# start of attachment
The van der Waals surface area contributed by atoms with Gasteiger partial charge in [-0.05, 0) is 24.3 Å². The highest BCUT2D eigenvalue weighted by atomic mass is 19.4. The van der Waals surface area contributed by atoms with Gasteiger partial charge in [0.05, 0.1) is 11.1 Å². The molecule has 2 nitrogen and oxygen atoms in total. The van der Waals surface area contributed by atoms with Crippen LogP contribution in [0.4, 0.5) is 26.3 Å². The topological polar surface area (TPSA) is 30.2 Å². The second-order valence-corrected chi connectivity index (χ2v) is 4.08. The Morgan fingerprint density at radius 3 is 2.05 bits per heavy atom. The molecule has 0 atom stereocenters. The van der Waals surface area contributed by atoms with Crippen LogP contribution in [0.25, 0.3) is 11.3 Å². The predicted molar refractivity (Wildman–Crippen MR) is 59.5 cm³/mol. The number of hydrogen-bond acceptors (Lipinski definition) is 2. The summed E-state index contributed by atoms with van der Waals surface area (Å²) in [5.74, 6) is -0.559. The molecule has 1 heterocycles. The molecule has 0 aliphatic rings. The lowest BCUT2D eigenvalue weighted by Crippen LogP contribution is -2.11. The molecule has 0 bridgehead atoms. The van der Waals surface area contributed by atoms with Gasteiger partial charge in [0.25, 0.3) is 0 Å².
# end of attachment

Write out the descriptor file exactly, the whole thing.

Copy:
The van der Waals surface area contributed by atoms with Gasteiger partial charge in [-0.05, 0) is 24.3 Å². The highest BCUT2D eigenvalue weighted by atomic mass is 19.4. The van der Waals surface area contributed by atoms with Gasteiger partial charge in [0.05, 0.1) is 11.1 Å². The molecule has 2 nitrogen and oxygen atoms in total. The van der Waals surface area contributed by atoms with Crippen LogP contribution in [0.4, 0.5) is 26.3 Å². The topological polar surface area (TPSA) is 30.2 Å². The second-order valence-corrected chi connectivity index (χ2v) is 4.08. The Morgan fingerprint density at radius 3 is 2.05 bits per heavy atom. The molecule has 0 atom stereocenters. The van der Waals surface area contributed by atoms with Crippen LogP contribution in [0.25, 0.3) is 11.3 Å². The predicted molar refractivity (Wildman–Crippen MR) is 59.5 cm³/mol. The number of hydrogen-bond acceptors (Lipinski definition) is 2. The summed E-state index contributed by atoms with van der Waals surface area (Å²) in [5.74, 6) is -0.559. The molecule has 1 heterocycles. The molecule has 0 aliphatic rings. The lowest BCUT2D eigenvalue weighted by Crippen LogP contribution is -2.11. The molecule has 0 bridgehead atoms. The van der Waals surface area contributed by atoms with Gasteiger partial charge in [0.25, 0.3) is 0 Å².